On-Grid Architectures is an ongoing investigation into recurrent fire and structural collapse incidents in historic buildings-cum-labour camps, with a proposition that encapsulated within are the broader politics of Bahrain’s contemporary and specific spatial organization of labour. These kinetic events are approached as a retroactive opportunity for inquiry into a set of preceding and succeeding temporalities – as well as an expanded force field of perpetration – that hinge on the moment of ignition, otherwise of a transient perceptibility, so they may be rendered intelligible. The open studio simultaneously presents the progress of the remote, open-source investigation, and defines a window of intensified fieldwork around the retrieval, reassembly, classification and documentation of artefacts for further study.

Here, the timeline visualizes two interrelated databases as they currently stand, an ongoing process that involves systematically data-mining daily issues of Al-Ayam published from 2013 to the present. Within the primary database, each article archived is coded, and a tagging system is embedded to filter articles by relevant incident or ‘governing’ entity. On a secondary database, relevant incidents are coded and geolocated, and logged on are details on the incident and site, state and civil society responses, as well as any resulting adjudications.

Within the studio, and amongst remnants sourced from geolocated sites, component parts of a dissembled LPG cylinder, each governed by international, regional and national standards are individually documented and archived. The exercise is preparatory but crucial in adopting the cylinder, a recurring element within a pattern of events, as a conceptual and evidentiary tool. A quasi-autonomous object, it facilitates: the understanding of the camp as an extension of its volumetric space; and a possible counter-mapping of the labour market that underpins said incidental manifestations, by offering an entry point into labour practices that intersect logistical and infrastructural apparatuses of extraction, refining, design, production, distribution, installation, degradation, maintenance and waste.



Office for Applied Histories
House of Architectural Heritage,
Muharraq, BH
20.10.19 — 20.11.19

In its first exhibition, Office for Applied Histories presents selections from its ongoing research into Manama souk’s later-modern architecture, framed by its attempts at establishing correlative interdependencies between the market’s changing morphology and its functions within Manama’s urban economy.

Saturday to Thursday 
9am-1pm, 4pm-7pm

House of Architectural Heritage,
Shaikh Ebrahim bin Mohammed Al Khalifa Center for Culture and Research

Muharraq, BH
Laila Al Shaikh, Abdulla Janani, Anastasiia Noga and Batool Al Mosawi – Applied Histories

Ali J. Ali – Bahrain Economists Society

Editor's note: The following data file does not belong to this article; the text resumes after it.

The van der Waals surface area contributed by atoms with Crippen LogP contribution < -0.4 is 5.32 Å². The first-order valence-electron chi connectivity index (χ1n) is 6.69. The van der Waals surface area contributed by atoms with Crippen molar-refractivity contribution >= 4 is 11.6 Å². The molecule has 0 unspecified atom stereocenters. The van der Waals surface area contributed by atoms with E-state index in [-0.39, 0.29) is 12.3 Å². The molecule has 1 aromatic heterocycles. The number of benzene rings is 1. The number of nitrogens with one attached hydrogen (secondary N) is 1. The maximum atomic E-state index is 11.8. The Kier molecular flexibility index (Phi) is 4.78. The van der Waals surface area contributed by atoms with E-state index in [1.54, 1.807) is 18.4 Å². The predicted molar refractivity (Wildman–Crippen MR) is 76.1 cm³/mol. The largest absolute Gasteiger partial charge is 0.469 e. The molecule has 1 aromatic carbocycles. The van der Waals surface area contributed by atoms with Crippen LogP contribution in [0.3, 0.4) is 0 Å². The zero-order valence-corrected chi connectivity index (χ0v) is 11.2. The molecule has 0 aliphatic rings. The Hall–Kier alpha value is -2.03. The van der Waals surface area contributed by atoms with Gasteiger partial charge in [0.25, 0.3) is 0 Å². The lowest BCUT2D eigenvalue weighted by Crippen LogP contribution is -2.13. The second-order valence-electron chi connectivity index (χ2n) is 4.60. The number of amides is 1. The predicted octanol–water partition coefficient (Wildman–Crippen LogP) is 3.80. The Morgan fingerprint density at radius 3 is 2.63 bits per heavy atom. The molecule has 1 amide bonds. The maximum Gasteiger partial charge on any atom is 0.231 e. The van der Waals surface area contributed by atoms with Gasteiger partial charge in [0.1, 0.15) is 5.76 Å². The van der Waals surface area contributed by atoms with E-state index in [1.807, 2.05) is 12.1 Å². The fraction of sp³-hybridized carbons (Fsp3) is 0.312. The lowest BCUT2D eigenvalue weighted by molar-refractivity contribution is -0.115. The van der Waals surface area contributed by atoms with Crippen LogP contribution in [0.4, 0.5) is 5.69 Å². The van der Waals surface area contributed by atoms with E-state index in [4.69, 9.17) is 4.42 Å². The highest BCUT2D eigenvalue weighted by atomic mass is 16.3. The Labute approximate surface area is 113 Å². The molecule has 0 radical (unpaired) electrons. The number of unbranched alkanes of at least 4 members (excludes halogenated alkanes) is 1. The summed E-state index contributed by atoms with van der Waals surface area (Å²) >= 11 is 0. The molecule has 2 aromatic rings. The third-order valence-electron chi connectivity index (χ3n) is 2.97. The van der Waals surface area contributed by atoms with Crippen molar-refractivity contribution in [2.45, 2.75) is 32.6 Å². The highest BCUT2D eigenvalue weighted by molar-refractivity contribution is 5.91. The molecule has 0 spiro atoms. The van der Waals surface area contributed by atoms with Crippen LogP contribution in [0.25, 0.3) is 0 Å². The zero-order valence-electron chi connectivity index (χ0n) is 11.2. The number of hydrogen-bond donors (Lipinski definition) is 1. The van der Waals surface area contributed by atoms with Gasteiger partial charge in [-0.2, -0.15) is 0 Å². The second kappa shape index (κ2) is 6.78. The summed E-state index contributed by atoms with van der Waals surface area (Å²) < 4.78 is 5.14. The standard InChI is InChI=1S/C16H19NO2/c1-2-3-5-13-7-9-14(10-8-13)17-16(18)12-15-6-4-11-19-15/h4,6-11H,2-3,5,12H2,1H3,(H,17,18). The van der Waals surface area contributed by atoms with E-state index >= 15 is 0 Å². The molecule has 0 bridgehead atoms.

Khalifa Shaheen – photographer
Gintare Sii – graphic designer 

Acknowledgements – Noura Al Sayeh, Batool Al Shaikh, Dr. Isa Amin, Hala Yateem, Isa Al Zeera, Ebrahim Al Shakhoori, Regie Dalupang, Aravind M. Gopinathan, Dr. Ali J. Al-Moulani, Fatin Al Alawi, Fatima Burashed

Supported by

The display at House of Architectural Heritage is anchored by architectural drawings of case studies relevant to the research’s current trajectory, variably dating from the 1970s and 1980s, and models-in-progress reconstructing the very sites on which they stand, as they appeared in 1951.  

Here, the office continues to pursue its interest in focusing on the relationship between the souk’s built heritage and the shifting economic structures of the market itself, the port to which it was adjacent, Manama as an urban economic hamlet, the country at large, and, finally, global capitalism. Underlining the choice of case studies are its members’ interests in as follows: the relationship between the traditional sub-districts grouped by petty craftsmanship and the arcades that replaced them; the effects the processes of state centralization and financialization had on the urban fabric; the role of the port in discourses surrounding colonial legacy, decolonization, and propagation of logistics within globalized economies; and the relationship between the public sphere of the souk, strategies of urban planning and the service economy.

The displayed reconstructions – reflecting the current progress of a continuous process of cross-referencing disparate archival material, including historical surveys, architectural drawings, photographs and oral testimonies – prelude a proposed visualization of significant spatial events that occurred shortly thereafter, by an attempt at understanding their physical context. Put forward is the conjecture that these, through their intersection with the office’s aforementioned interests and by revealing the spatial dimensions of the public sphere, are foremost amongst a set of complex causalities that restructured the town as a whole, and brought about the very late-modern architectures which underpin the research.

At the core of the The Modern Souk lies the dual hypothesis that the regionalist modernisms of the market should be viewed as both an embodiment of the local, national, regional and global spatiotemporal organizations, as well as a catalyst of the irreversible material and immaterial changes to Manama’s urban environment. Tracing the unfolding of the social, cultural, economic and political processes in between the two time periods represented by the models and architectural drawings serves as a central conceptual device that can enable us to reconcile the tension symbolized by the architectural modernization of the souk.


69B, Road 1501. Suq al-Qaisariya. Muharraq